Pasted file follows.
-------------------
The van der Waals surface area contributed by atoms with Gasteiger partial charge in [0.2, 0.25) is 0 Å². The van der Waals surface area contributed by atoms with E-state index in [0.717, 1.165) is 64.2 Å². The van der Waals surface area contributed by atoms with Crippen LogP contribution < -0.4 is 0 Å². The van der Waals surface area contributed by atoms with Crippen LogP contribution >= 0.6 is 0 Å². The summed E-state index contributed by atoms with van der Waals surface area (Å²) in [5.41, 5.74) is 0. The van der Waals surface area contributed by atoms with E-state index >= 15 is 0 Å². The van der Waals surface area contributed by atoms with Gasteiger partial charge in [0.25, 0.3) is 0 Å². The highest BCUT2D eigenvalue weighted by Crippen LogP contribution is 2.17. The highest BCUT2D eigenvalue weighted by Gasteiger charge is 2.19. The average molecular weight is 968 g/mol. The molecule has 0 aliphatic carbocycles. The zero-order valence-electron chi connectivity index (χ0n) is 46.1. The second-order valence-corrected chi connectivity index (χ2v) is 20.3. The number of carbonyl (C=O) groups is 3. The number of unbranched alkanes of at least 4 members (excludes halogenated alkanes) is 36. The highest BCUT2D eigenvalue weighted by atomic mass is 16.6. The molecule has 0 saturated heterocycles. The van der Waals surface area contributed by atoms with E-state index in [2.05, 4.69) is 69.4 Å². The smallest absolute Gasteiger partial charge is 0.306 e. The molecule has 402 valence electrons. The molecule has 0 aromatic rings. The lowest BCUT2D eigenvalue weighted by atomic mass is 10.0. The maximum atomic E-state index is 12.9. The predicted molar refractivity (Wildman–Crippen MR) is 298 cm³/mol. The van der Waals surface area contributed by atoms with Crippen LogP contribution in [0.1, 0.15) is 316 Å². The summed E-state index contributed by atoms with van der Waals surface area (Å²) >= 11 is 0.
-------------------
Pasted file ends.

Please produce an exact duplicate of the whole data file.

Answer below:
The van der Waals surface area contributed by atoms with Gasteiger partial charge in [0.2, 0.25) is 0 Å². The van der Waals surface area contributed by atoms with E-state index in [0.717, 1.165) is 64.2 Å². The van der Waals surface area contributed by atoms with Crippen LogP contribution < -0.4 is 0 Å². The van der Waals surface area contributed by atoms with Crippen LogP contribution >= 0.6 is 0 Å². The summed E-state index contributed by atoms with van der Waals surface area (Å²) in [5.41, 5.74) is 0. The van der Waals surface area contributed by atoms with E-state index >= 15 is 0 Å². The van der Waals surface area contributed by atoms with Gasteiger partial charge in [0.25, 0.3) is 0 Å². The highest BCUT2D eigenvalue weighted by Crippen LogP contribution is 2.17. The highest BCUT2D eigenvalue weighted by Gasteiger charge is 2.19. The average molecular weight is 968 g/mol. The molecule has 0 aliphatic carbocycles. The zero-order valence-electron chi connectivity index (χ0n) is 46.1. The second-order valence-corrected chi connectivity index (χ2v) is 20.3. The number of carbonyl (C=O) groups is 3. The number of unbranched alkanes of at least 4 members (excludes halogenated alkanes) is 36. The highest BCUT2D eigenvalue weighted by atomic mass is 16.6. The molecule has 0 saturated heterocycles. The van der Waals surface area contributed by atoms with E-state index in [2.05, 4.69) is 69.4 Å². The smallest absolute Gasteiger partial charge is 0.306 e. The molecule has 402 valence electrons. The molecule has 0 aromatic rings. The lowest BCUT2D eigenvalue weighted by atomic mass is 10.0. The maximum atomic E-state index is 12.9. The predicted molar refractivity (Wildman–Crippen MR) is 298 cm³/mol. The van der Waals surface area contributed by atoms with Crippen LogP contribution in [0.1, 0.15) is 316 Å². The summed E-state index contributed by atoms with van der Waals surface area (Å²) >= 11 is 0.